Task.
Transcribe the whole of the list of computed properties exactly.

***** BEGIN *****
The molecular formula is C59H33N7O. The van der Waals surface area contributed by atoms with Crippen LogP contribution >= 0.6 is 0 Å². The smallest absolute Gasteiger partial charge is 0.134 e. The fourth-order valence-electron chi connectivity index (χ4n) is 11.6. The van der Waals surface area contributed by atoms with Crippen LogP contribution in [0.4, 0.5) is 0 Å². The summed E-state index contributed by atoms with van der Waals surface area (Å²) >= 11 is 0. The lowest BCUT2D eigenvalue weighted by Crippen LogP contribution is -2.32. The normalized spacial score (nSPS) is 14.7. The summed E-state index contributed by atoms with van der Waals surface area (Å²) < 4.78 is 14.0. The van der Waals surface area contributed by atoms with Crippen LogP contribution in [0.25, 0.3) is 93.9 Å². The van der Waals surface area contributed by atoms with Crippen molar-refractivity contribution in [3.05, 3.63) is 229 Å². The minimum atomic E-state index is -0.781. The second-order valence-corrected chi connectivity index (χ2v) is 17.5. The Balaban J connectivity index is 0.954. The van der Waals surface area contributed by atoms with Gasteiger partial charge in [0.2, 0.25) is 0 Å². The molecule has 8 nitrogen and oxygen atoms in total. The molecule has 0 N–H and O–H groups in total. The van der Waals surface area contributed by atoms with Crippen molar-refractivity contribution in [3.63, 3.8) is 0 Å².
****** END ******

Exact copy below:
The molecular formula is C59H33N7O. The van der Waals surface area contributed by atoms with Crippen LogP contribution >= 0.6 is 0 Å². The smallest absolute Gasteiger partial charge is 0.134 e. The fourth-order valence-electron chi connectivity index (χ4n) is 11.6. The van der Waals surface area contributed by atoms with Crippen LogP contribution in [0.4, 0.5) is 0 Å². The summed E-state index contributed by atoms with van der Waals surface area (Å²) >= 11 is 0. The lowest BCUT2D eigenvalue weighted by Crippen LogP contribution is -2.32. The normalized spacial score (nSPS) is 14.7. The summed E-state index contributed by atoms with van der Waals surface area (Å²) < 4.78 is 14.0. The van der Waals surface area contributed by atoms with Crippen LogP contribution in [0.25, 0.3) is 93.9 Å². The van der Waals surface area contributed by atoms with Crippen molar-refractivity contribution in [3.05, 3.63) is 229 Å². The minimum atomic E-state index is -0.781. The second-order valence-corrected chi connectivity index (χ2v) is 17.5. The Balaban J connectivity index is 0.954. The van der Waals surface area contributed by atoms with Gasteiger partial charge in [0.2, 0.25) is 0 Å². The molecule has 8 nitrogen and oxygen atoms in total. The molecule has 0 N–H and O–H groups in total. The van der Waals surface area contributed by atoms with Crippen molar-refractivity contribution in [3.63, 3.8) is 0 Å².